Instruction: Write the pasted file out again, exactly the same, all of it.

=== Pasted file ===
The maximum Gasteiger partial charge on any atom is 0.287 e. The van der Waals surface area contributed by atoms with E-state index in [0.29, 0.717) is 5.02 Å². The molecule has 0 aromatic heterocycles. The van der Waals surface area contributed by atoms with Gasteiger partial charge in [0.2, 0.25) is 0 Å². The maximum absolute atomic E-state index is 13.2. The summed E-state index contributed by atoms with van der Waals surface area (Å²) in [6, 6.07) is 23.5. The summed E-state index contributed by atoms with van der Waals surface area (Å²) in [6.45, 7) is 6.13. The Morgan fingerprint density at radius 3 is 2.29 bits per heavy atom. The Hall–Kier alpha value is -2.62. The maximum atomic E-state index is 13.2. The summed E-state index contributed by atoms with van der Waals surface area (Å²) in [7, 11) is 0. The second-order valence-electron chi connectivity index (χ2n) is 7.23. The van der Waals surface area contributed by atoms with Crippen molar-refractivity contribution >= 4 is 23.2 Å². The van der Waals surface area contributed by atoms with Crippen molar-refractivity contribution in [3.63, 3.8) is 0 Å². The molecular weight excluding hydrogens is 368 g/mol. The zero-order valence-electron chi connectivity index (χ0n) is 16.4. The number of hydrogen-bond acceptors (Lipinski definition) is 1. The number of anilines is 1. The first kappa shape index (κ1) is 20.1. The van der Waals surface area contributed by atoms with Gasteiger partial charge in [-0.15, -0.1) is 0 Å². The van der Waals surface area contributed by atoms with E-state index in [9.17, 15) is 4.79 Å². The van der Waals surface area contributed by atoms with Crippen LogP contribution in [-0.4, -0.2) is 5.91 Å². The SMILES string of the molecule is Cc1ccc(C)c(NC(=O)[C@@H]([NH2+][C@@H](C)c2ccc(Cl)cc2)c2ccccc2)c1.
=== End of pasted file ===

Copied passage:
The maximum Gasteiger partial charge on any atom is 0.287 e. The van der Waals surface area contributed by atoms with E-state index in [0.29, 0.717) is 5.02 Å². The molecule has 0 aromatic heterocycles. The van der Waals surface area contributed by atoms with Gasteiger partial charge in [0.2, 0.25) is 0 Å². The maximum absolute atomic E-state index is 13.2. The summed E-state index contributed by atoms with van der Waals surface area (Å²) in [6, 6.07) is 23.5. The summed E-state index contributed by atoms with van der Waals surface area (Å²) in [6.45, 7) is 6.13. The Morgan fingerprint density at radius 3 is 2.29 bits per heavy atom. The Hall–Kier alpha value is -2.62. The maximum atomic E-state index is 13.2. The summed E-state index contributed by atoms with van der Waals surface area (Å²) in [7, 11) is 0. The second-order valence-electron chi connectivity index (χ2n) is 7.23. The van der Waals surface area contributed by atoms with Crippen molar-refractivity contribution >= 4 is 23.2 Å². The van der Waals surface area contributed by atoms with Crippen molar-refractivity contribution in [3.63, 3.8) is 0 Å². The molecular weight excluding hydrogens is 368 g/mol. The zero-order valence-electron chi connectivity index (χ0n) is 16.4. The number of hydrogen-bond acceptors (Lipinski definition) is 1. The number of anilines is 1. The first kappa shape index (κ1) is 20.1. The van der Waals surface area contributed by atoms with Gasteiger partial charge in [-0.15, -0.1) is 0 Å². The van der Waals surface area contributed by atoms with E-state index in [9.17, 15) is 4.79 Å². The van der Waals surface area contributed by atoms with Crippen LogP contribution in [-0.4, -0.2) is 5.91 Å². The SMILES string of the molecule is Cc1ccc(C)c(NC(=O)[C@@H]([NH2+][C@@H](C)c2ccc(Cl)cc2)c2ccccc2)c1.